APPEAL from the Appellate Court for the First District;
heard in that court on appeal from the Superior Court of Cook
County; the Hon. JOHN J. LUPE, Judge, presiding.
MR. JUSTICE SCHAEFER DELIVERED THE OPINION OF THE COURT:
Rehearing denied November 16, 1959.
This is an action to recover damages for personal injuries allegedly caused by the negligence of the defendant railroad in placing for loading at the plant of the plaintiff's employer a defective tank car on which the plaintiff was working when he was injured. The superior court of Cook County entered judgment upon a verdict for the plaintiff and the Appellate Court affirmed. (19 Ill. App.2d 29.) We allowed the defendant's petition for leave to appeal, primarily to re-examine the effect of the Workmen's Compensation Act upon a common-law action for negligence brought by an employee injured in the course of his employment by someone other than his employer.
The plaintiff, Roy D. Rylander, was injured on February 19, 1951, while employed by Interlake Iron Company as a stillman's helper in its Chicago yards. His duties were to mix by-products of tar and to load them through an overhead pipe line into the dome opening of railroad tank cars. The defendant, Chicago Short Line Railway Company, is a common carrier engaged in switching and connecting service in the Chicago area. Its principal function is to move railroad freight and tank cars between industrial sites and the lines of long-haul rail carriers.
Shortly after 11:00 P.M. on February 19, 1951, the plaintiff was injured when he fell from the dome of a tank car into which he had been pouring creosote. The car in question was leased by Interlake from its owner, General American Transportation Company. Two days earlier the defendant had returned it from an interstate journey to the Interlake yard. At the trial the plaintiff, the only occurrence witness, testified that he had put the dome cover in place and was squatting on the outside perimeter of the dome and using a wrench to screw down a nut on a cover bolt that was encrusted with dried creosote when the creosote "popped" off, either the nut or his wrench gave way, and he fell backward to the ground.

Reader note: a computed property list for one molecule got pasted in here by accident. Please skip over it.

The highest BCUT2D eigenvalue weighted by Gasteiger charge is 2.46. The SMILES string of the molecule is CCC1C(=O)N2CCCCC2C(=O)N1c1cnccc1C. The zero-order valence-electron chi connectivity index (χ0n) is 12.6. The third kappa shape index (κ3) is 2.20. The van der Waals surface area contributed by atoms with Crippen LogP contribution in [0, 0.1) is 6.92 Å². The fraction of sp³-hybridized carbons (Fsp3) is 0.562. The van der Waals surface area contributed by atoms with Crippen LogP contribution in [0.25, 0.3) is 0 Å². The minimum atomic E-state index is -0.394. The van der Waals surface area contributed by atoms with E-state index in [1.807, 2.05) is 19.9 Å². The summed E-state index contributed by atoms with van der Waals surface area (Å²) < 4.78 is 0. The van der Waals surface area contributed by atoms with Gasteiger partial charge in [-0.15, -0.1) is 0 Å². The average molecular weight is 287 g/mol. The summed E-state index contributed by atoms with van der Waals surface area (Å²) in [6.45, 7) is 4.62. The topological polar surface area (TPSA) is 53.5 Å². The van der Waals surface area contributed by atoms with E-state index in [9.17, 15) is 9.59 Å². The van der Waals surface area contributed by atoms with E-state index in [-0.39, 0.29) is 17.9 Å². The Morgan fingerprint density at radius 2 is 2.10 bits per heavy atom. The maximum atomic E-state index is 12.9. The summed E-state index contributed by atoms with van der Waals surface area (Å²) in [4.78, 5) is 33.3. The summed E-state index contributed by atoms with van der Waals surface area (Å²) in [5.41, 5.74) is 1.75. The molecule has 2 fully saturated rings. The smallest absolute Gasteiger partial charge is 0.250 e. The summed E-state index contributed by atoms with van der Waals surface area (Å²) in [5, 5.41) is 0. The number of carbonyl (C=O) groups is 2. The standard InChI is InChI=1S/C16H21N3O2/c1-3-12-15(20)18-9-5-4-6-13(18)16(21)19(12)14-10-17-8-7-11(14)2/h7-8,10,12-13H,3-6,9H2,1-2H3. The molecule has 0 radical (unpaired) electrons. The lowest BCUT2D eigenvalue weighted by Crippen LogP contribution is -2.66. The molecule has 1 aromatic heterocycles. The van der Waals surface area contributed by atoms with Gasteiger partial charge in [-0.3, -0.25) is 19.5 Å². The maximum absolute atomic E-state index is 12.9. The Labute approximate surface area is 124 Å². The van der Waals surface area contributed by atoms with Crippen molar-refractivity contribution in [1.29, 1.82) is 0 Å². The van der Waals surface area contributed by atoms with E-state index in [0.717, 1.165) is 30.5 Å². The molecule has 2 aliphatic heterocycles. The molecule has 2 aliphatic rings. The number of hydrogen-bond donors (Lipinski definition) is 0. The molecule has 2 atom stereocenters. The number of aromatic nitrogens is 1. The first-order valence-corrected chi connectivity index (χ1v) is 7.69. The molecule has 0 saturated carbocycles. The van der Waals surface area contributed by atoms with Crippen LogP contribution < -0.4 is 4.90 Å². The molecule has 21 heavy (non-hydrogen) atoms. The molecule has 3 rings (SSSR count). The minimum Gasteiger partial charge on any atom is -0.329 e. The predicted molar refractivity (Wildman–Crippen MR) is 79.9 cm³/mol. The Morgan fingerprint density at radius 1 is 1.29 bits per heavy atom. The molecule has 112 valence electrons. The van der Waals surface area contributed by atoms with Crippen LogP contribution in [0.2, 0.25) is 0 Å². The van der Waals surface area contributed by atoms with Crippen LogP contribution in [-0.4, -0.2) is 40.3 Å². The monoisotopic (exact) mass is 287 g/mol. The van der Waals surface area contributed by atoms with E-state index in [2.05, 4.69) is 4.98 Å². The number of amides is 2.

The defendant first contends that the plaintiff failed to prove its negligence and his own freedom from contributory negligence. The Appellate Court analyzed the record and found that there was sufficient evidence to sustain the jury's verdict that the defendant was negligent and the plaintiff was not contributorily negligent. We are satisfied that there is competent evidence to support these findings. Ill. Rev. Stat. 1957, chap. 110, par. 92(3)(b).
As a matter of law, however, the defendant argues that its only duty was to return the tank cars to Interlake, and that the burden of inspection and repair thereafter rested on Interlake. Under this view it would be immaterial that the nut and bolt which the plaintiff was trying to fasten had been encrusted with creosote when the car was turned over to Interlake by the defendant, as the evidence indicated. To support this argument the defendant relies upon the interchange rules of the Association of American Railroads to which the defendant, Interlake, and the owner of the tank car were signatories, and upon a regulation of the Interstate Commerce Commission which requires shippers to examine all closures, and the protective covers, of tank cars before they are loaded.